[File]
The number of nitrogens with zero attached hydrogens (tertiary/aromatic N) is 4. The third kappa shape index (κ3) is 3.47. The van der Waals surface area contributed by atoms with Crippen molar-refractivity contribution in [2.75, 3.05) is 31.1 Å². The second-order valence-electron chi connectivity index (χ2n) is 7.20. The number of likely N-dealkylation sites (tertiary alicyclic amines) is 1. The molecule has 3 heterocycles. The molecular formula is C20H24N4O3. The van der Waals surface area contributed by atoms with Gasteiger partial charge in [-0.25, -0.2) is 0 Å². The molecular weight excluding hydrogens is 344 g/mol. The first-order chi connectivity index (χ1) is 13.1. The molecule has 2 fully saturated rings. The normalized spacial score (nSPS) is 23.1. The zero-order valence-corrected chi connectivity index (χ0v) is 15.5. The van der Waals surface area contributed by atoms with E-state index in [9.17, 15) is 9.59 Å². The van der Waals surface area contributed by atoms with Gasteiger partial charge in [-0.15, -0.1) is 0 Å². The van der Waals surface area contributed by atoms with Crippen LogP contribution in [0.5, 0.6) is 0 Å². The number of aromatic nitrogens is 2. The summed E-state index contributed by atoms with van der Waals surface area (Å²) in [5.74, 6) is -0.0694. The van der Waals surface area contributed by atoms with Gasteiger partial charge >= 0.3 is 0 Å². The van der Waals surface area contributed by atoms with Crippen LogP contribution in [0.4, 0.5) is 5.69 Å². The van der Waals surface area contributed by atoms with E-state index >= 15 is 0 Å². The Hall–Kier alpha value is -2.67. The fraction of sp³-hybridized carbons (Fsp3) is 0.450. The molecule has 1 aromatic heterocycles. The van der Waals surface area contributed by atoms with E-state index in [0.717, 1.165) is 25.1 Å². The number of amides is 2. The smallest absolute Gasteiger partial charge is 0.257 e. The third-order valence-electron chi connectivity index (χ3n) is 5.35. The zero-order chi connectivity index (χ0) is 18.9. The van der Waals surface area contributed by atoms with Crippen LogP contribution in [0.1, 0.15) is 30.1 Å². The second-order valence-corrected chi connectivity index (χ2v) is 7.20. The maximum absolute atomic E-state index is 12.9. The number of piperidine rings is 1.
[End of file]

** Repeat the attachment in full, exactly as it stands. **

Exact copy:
The number of nitrogens with zero attached hydrogens (tertiary/aromatic N) is 4. The third kappa shape index (κ3) is 3.47. The van der Waals surface area contributed by atoms with Crippen molar-refractivity contribution in [2.75, 3.05) is 31.1 Å². The second-order valence-electron chi connectivity index (χ2n) is 7.20. The number of likely N-dealkylation sites (tertiary alicyclic amines) is 1. The molecule has 3 heterocycles. The molecular formula is C20H24N4O3. The van der Waals surface area contributed by atoms with Gasteiger partial charge in [-0.25, -0.2) is 0 Å². The molecular weight excluding hydrogens is 344 g/mol. The first-order chi connectivity index (χ1) is 13.1. The molecule has 2 fully saturated rings. The normalized spacial score (nSPS) is 23.1. The zero-order valence-corrected chi connectivity index (χ0v) is 15.5. The van der Waals surface area contributed by atoms with E-state index in [9.17, 15) is 9.59 Å². The van der Waals surface area contributed by atoms with Gasteiger partial charge in [-0.15, -0.1) is 0 Å². The van der Waals surface area contributed by atoms with Crippen LogP contribution in [0.5, 0.6) is 0 Å². The number of aromatic nitrogens is 2. The summed E-state index contributed by atoms with van der Waals surface area (Å²) in [5.74, 6) is -0.0694. The van der Waals surface area contributed by atoms with Gasteiger partial charge >= 0.3 is 0 Å². The van der Waals surface area contributed by atoms with Crippen LogP contribution in [0.4, 0.5) is 5.69 Å². The van der Waals surface area contributed by atoms with E-state index >= 15 is 0 Å². The Hall–Kier alpha value is -2.67. The fraction of sp³-hybridized carbons (Fsp3) is 0.450. The molecule has 1 aromatic heterocycles. The van der Waals surface area contributed by atoms with E-state index in [0.717, 1.165) is 25.1 Å². The number of amides is 2. The smallest absolute Gasteiger partial charge is 0.257 e. The third-order valence-electron chi connectivity index (χ3n) is 5.35. The zero-order chi connectivity index (χ0) is 18.9. The van der Waals surface area contributed by atoms with Crippen LogP contribution in [0.1, 0.15) is 30.1 Å². The second-order valence-corrected chi connectivity index (χ2v) is 7.20. The maximum absolute atomic E-state index is 12.9. The number of piperidine rings is 1.